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PHILIPPINE SUPREME COURT DECISIONS

EN BANC

[G.R. No. L-22271. July 26, 1966.]

JOSE ABANILLA, DIONISIO TUVILLA, FRANCISCO VIGO, HERNAN, ERNESTO, BERNADETTE, ELNA, JOSEFINE and CESAR, all surnamed CLAVICILLAS, represented by CARMELINA G. VDA. DE CLAVECILLAS, 1 EXPECTACION V. VDA. DE SANTANDER, 2 and GREGORIO DE JESUS, Petitioners-Appellees, v. REINERIO TICAO, 3 in his capacity as City Mayor of Iloilo City; AURELIO LOPEZ, in his capacity as City Engineer of Iloilo City; MUNICIPAL BOARD OF ILOILO CITY; and CITY OF ILOILO, Respondents-Appellants.

Acting City Fiscal A. R. Illenberger for Respondents-Appellants.

Amando D. Sorongon for Petitioners-Appellees.


SYLLABUS


1. PUBLIC OFFICERS; REMOVAL IN BAD FAITH; RIGHTS OF EMPLOYEES REMOVED; CASE AT BAR. — Petitioners’ services were terminated because their items have been eliminated from the budget for purposes of economy. But Ordinance No. 27, enacted one day before the effectivity of petitioners’ separation, emphasizes the existence of a balance of an estimated revenue available for appropriations. As the trial judge correctly remarked, this amount could have covered the salaries of the abolished positions. And, if really there were no funds, it is strange that after the abolition of the six positions of petitioners, ten new positions were promptly created by the City. All of these funnel down to one conclusion - what were abolished were the petitioning employees, not their positions. Their removal was in bad faith. Courts are duty bound to honor the constitutionally protected security of tenure in observance, not in breach. Petitioners are entitled to restoration and payment of back salaries. (Urgelio, Et Al., v. Osmeña, Et Al., L-14908, October 31, 1963 and previous cases.)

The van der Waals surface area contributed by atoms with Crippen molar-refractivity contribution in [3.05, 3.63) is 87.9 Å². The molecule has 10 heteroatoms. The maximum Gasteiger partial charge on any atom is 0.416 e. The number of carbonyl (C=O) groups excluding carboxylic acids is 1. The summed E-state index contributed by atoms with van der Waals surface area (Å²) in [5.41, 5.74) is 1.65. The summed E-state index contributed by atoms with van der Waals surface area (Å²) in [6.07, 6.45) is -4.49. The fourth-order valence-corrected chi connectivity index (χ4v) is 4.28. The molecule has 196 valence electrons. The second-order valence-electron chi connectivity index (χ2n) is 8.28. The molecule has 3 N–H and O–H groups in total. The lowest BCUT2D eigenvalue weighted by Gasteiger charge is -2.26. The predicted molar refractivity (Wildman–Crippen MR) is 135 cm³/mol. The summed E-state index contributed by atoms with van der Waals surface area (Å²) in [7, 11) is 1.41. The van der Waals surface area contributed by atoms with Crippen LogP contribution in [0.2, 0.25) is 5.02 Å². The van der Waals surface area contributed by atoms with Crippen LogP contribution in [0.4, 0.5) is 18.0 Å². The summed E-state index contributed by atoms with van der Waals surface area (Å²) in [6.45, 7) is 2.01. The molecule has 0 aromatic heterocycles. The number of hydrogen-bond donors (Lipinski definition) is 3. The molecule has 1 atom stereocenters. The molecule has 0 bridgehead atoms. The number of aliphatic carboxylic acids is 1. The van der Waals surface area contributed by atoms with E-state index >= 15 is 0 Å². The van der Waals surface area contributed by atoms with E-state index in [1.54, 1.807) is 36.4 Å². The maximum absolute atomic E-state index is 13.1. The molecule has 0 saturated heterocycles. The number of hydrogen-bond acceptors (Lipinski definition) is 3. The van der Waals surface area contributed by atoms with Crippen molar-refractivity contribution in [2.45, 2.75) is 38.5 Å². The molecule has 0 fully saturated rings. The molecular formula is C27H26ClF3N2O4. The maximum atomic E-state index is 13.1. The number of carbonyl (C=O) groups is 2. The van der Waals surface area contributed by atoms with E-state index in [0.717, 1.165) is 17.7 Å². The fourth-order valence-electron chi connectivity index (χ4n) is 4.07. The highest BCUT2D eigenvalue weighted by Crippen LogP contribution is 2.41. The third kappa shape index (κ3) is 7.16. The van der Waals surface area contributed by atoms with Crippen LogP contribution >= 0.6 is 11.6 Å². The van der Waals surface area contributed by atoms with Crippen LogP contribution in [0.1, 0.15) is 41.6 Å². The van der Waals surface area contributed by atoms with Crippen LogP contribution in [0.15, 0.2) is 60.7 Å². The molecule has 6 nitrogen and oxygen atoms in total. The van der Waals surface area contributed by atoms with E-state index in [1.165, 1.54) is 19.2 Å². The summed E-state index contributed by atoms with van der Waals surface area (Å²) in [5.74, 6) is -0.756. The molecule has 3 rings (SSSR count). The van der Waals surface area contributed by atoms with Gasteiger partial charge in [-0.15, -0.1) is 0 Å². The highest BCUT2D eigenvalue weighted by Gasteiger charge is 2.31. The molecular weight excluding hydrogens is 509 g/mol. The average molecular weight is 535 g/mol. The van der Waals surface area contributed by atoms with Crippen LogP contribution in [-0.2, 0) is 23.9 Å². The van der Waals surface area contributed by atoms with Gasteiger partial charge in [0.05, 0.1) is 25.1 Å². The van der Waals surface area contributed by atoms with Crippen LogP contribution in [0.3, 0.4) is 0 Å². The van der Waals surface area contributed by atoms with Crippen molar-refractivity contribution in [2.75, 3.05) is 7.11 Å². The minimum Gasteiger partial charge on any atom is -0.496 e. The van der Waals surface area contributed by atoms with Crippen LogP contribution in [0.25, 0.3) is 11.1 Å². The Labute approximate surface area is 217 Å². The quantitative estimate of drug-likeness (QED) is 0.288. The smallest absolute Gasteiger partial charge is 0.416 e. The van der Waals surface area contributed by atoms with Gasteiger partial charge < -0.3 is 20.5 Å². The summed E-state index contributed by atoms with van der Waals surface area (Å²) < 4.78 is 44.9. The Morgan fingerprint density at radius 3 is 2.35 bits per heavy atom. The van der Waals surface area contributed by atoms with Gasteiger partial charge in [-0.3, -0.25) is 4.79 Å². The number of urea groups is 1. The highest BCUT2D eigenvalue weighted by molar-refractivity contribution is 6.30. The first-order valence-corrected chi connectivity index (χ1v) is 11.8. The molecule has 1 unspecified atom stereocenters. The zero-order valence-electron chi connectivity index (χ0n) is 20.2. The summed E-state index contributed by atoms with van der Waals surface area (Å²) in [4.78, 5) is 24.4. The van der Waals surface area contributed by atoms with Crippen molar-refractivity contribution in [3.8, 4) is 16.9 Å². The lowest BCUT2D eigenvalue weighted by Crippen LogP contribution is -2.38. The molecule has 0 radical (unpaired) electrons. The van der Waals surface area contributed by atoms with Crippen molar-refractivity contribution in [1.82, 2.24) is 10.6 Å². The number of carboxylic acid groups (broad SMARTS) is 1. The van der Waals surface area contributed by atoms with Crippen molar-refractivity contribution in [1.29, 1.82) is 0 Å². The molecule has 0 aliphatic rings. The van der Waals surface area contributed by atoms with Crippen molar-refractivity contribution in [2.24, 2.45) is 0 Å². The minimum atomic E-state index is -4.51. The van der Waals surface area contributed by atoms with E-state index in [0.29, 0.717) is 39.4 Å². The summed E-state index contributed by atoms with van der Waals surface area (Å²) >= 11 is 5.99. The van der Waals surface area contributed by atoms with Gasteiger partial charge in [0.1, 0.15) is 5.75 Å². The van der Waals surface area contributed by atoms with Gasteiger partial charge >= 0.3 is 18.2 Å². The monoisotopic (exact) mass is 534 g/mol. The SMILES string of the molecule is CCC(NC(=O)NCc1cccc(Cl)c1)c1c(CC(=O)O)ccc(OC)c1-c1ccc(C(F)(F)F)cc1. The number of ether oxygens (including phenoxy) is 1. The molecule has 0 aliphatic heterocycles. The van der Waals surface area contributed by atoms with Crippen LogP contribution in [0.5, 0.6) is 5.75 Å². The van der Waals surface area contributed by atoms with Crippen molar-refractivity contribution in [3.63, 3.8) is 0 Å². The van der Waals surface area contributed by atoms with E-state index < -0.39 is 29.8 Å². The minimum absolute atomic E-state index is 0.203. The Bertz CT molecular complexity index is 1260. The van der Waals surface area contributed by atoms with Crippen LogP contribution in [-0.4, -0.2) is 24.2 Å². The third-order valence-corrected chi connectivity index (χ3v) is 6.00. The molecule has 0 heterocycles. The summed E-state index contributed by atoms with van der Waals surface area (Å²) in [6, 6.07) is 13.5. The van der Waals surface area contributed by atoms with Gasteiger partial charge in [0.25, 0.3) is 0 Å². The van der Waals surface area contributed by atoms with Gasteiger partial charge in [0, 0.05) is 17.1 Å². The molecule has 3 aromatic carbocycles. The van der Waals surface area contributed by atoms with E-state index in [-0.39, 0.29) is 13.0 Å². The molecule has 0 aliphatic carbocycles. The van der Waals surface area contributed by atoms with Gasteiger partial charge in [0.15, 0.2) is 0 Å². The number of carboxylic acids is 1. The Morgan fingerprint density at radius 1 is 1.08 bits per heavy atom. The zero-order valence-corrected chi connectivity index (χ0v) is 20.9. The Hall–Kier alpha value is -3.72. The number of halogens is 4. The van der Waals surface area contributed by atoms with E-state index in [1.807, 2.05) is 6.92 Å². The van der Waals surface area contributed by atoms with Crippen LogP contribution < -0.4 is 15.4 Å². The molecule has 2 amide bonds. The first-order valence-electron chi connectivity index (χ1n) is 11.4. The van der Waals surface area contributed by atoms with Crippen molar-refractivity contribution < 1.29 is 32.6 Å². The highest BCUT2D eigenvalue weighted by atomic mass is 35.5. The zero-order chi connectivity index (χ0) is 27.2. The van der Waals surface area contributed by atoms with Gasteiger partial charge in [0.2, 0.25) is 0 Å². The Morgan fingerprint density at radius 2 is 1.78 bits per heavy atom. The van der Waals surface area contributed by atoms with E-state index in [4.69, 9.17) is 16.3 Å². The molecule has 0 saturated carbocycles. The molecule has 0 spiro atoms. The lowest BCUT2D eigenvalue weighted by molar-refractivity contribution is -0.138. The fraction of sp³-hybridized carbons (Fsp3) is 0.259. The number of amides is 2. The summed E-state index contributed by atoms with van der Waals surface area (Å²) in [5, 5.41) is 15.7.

D E C I S I O N


SANCHEZ, J.:


Appeal "on wholly question of law" 4 from a judgment of the Court of First Instance of Iloilo, as follows:jgc:chanrobles.com.ph

"In view of all the foregoing, judgment is hereby rendered declaring the abolition of the positions of the original petitioners by Ordinance Nos. 27 and 29, Series of 1960 illegal; and ordering the respondents:chanrob1es virtual 1aw library

To reinstate immediately petitioners Jose Abanilla, Dionisio Tuvilla, Francisco Vigo and Gregorio de Jesus to their former positions the rate of salaries they were then receiving;